Resilient cities


Faced with the increasingly severe impacts of climate change, economic crises, demographic changes and COVID-19, cities are exposed to shocks. However, cities can mitigate risks and respond with policies reinforcing inclusive urban resilience. 

  • What's the issue?

Cities are vulnerable to a range of hazards and shocks. The frequency of climate-related natural disasters has increased globally, while the accelerating industrial transition may have disruptive economic impacts. At the same time, the COVID-19 crisis has exposed the dire consequences of limited preparedness and resilience when facing a global emergency. Environmental degradation, growing inequalities within society and deep economic interconnections have exacerbated the spread and impact of COVID-19, which disproportionately affects vulnerable groups and has widened existing divides such as socio-economic inequity in cities.

Cities play a significant role in responding to such challenges. They are key actors investing in climate-resilient urban infrastructure, supporting businesses and communities most affected by economic crises and working together with other levels of government. The capacity to maintain and enhance resilience to future shocks and stresses, whether from known challenges like climate change or unanticipated pandemics, underpins good urban policymaking and governance in order to drastically reduce risk exposure and build back greener, smarter and more inclusive cities. 


  • What can the OECD offer?

OECD work on urban resilience aims to: i) identify policy challenges in differing geographic, socio-economic and environmental contexts related to urban resilience, such as disaster risk management in cities; ii) assess the impacts of current urban resilience policy practices; and iii) propose more efficient and effective policy and governance options in order to enhance urban resilience. A particular focus is placed on climate-related urban resilience, identifying policy synergies and complementary alignments between urban resilience and urban green growth policies.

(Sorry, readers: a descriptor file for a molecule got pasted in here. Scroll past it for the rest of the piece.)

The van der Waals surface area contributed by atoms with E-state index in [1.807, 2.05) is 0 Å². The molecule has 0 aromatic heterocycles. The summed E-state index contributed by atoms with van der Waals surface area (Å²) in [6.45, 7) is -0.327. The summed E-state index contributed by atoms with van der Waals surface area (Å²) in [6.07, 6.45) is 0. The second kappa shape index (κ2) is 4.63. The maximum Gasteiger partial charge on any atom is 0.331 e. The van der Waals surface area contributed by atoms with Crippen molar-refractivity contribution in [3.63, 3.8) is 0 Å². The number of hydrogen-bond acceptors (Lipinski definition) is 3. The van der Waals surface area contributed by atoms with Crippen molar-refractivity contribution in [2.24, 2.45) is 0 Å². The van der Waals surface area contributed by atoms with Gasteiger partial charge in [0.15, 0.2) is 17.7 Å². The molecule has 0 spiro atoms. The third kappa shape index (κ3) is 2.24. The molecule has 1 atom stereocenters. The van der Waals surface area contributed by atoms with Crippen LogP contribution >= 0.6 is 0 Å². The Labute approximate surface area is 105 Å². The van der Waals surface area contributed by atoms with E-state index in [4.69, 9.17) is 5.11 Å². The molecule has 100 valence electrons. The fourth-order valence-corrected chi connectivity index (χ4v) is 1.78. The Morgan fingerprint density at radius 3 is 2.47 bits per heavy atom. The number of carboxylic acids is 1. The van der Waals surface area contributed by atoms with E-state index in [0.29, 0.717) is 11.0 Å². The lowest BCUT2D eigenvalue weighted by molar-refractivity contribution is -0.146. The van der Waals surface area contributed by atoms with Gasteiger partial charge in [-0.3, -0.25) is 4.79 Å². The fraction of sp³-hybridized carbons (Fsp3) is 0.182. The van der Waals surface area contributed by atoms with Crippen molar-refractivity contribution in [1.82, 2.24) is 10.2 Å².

• Building the Future of Fukushima

Since the accident at the Fukushima Daiichi Nuclear Power Station in March 2011, the OECD has been working with Japan to support the recovery effort. With a special focus on education, the OECD Tohoku School project, aimed to help high-school and junior high-school students in the Tohoku area overcome their losses through a practical, project-based education.

The OECD Nuclear Energy Agency (NEA) has also supported Japan through the evaluation of the damaged reactor cores’ condition, the development of long-term radioactive waste management strategies, and discussions around food safety concerns.

In 2019 the OECD and Japan launched a Policy Dialogue on Developing Decommissioning Industry Clusters in Fukushima. 

OECD-Japan Policy Dialogues aimed to provide the venue for open discussion among OECD experts, central/local governments and local stakeholders. This interactive process concentrated on how to better implement the Fukushima Innovation Coast Framework and how to ensure long-term sustainable development of Fukushima, with a focus on developing the decommissioning industry clusters in the Coastal Area while at the same time ensuring the safe and timely decommissioning of Fukushima Daiichi Nuclear Power Station. 

Results of the dialogue were summarised in a policy brief.

Read the Policy Brief 

View the Flyer


History of the Dialogues

  1. Policy Context, 14-15 February 2019
  2. Leadership Engagement, 17 April 2019 (AgendaStatement from a Fukushima student)
  3. Case Studies, 26-27 September 2019
  4. Stakeholder Engagement, 29-31 January 2020






Fukushima button




For further information, please contact Tadashi Matsumoto, Head of Unit, Sustainable Development and Global Relations.


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